RENEE MONTAGNE, host:

Chicago is one of the world's great music cities, although this might not be what you expect to hear there.

(Soundbite of music)

SONES DE MEXICO (Musical Group): (Singing in Spanish)

MONTAGNE: You're listening to Sones de Mexico, that's a group of musicians who are all immigrants now living in Chicago, and who play a wide range of Mexican folk styles. They're nominated for a Latin Grammy this year as best folk album and the Grammys will be awarded tonight.

(Soundbite of sone music)

MONTAGNE: This is sone, the traditional Mexican music that gives the band its name. But the most striking songs on Sones de Mexico's new CD, "Esta Tierra Es Tuya," draw on more diverse influences.

(Soundbite of song, "Esta Tierra Es Tuya")

SONES DE MEXICO: (Singing in Spanish)

MONTAGNE: Band members Juan Dies and Victor Pichardo talked to us recently from member station WBEZ in Chicago. They explained how a Led Zeppelin song ended up on a CD of Mexican music.

Mr. JUAN DIES (Member, Sones de Mexico): This is Juan. We were invited to a Led Zeppelin tribute, and local bands would just do cover versions of Led Zeppelin. So they invited us. I think it was a joke in the beginning. They said, hey let's see what these guys do with Led Zeppelin. And we took it as a serious commission.

(Soundbite of song, sones version of Four Sticks)

Mr. DIES: This piece attracted me because it was very rhythmic. It's actually in 5/4 time, which is a very exciting time. And we began to transform it into an Aztec ceremonial dance, and when you listen to Aztec drums, you have the same feeling of power and drive that you would get from heavy metal.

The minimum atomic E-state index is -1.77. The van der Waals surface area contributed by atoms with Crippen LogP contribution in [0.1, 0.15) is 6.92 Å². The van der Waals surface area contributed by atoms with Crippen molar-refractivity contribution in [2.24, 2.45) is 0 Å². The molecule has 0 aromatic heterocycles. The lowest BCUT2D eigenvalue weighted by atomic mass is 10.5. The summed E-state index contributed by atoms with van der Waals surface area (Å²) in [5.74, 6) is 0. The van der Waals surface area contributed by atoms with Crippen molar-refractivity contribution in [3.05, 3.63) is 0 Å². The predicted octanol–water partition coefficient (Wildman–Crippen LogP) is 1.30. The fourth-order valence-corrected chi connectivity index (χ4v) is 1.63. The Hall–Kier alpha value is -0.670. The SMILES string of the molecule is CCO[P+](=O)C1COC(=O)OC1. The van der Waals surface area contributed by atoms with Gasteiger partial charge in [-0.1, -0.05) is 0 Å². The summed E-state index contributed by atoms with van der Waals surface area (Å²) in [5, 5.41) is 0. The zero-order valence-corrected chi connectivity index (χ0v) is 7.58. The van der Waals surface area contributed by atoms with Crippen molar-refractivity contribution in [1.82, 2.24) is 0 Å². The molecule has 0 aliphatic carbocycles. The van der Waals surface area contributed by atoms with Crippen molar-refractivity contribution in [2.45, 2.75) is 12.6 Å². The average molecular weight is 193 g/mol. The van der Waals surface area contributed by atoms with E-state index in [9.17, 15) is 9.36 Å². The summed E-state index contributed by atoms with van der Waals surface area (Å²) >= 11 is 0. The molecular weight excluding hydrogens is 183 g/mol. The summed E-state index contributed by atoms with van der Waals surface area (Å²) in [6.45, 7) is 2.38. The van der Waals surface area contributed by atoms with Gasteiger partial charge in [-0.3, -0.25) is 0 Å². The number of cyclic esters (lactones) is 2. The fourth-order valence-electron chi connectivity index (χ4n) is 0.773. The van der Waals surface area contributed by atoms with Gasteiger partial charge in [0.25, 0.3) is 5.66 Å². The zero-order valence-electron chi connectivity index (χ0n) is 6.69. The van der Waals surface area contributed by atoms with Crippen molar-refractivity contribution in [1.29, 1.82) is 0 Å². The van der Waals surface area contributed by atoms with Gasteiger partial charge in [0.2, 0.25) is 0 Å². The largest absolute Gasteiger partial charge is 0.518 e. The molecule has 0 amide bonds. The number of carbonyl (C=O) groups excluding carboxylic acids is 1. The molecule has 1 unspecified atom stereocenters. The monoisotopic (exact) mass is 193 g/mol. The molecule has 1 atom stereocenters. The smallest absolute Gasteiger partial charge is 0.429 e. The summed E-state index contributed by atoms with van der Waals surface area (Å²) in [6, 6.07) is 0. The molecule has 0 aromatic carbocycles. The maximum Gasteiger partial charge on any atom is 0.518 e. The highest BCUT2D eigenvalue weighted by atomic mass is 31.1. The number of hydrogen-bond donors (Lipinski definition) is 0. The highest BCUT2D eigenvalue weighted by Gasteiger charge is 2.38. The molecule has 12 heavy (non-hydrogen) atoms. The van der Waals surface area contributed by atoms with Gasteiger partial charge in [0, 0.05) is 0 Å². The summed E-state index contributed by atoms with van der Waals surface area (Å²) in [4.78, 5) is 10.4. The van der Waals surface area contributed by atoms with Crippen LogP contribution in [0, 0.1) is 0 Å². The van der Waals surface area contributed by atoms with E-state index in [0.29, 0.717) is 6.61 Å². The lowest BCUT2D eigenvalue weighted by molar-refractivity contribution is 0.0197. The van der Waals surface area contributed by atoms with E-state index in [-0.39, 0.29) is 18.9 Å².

(Soundbite of song, sones version of Four Sticks)

MONTAGNE: Does Robert Plant or Jimmy Page know that their song has been injected with Aztec - drums?

Mr. DIES: I don't think so. We haven't heard from them.

MONTAGNE: I bet they would love it, though.

Mr. DIES: Robert Plant likes Chicago. He comes to Chicago when he has a chance. Maybe next time he comes, he can come to the Mexican neighborhood with us.

(Soundbite of laughter)

(Soundbite of song, "Brandenburg Concerto No. 3 in G Major")

MONTAGNE: Let's play one now that I think many listeners will recognize.

(Soundbite of song, "Brandenburg Concerto No. 3 in G Major")

Mr. DIES: This is the "Brandenburg Concerto No. 3 in G Major" by Johann Sebastian Bach…

MONTAGNE: Huh.

Mr. DIES: …which we have arranged as a jarocho piece. This is a Mexican style from the state of Veracruz.

(Soundbite of song, "Brandenburg Concerto No. 3 in G Major")

Mr. VICTOR PICARDO (Member, Sones de Mexico): This is Victor. And when I realized the similarities between the piece and the zapatearo jarocho and I decide to incorporate the traditional instruments to make more prominent zapatear which is coming now. It's a foot tapping. Zapatearo means foot tapping.

(Soundbite of song, "Brandenburg Concerto No. 3 in G Major")

Mr. DIES: In this section we can hear the jawbone…

MONTAGNE: Of…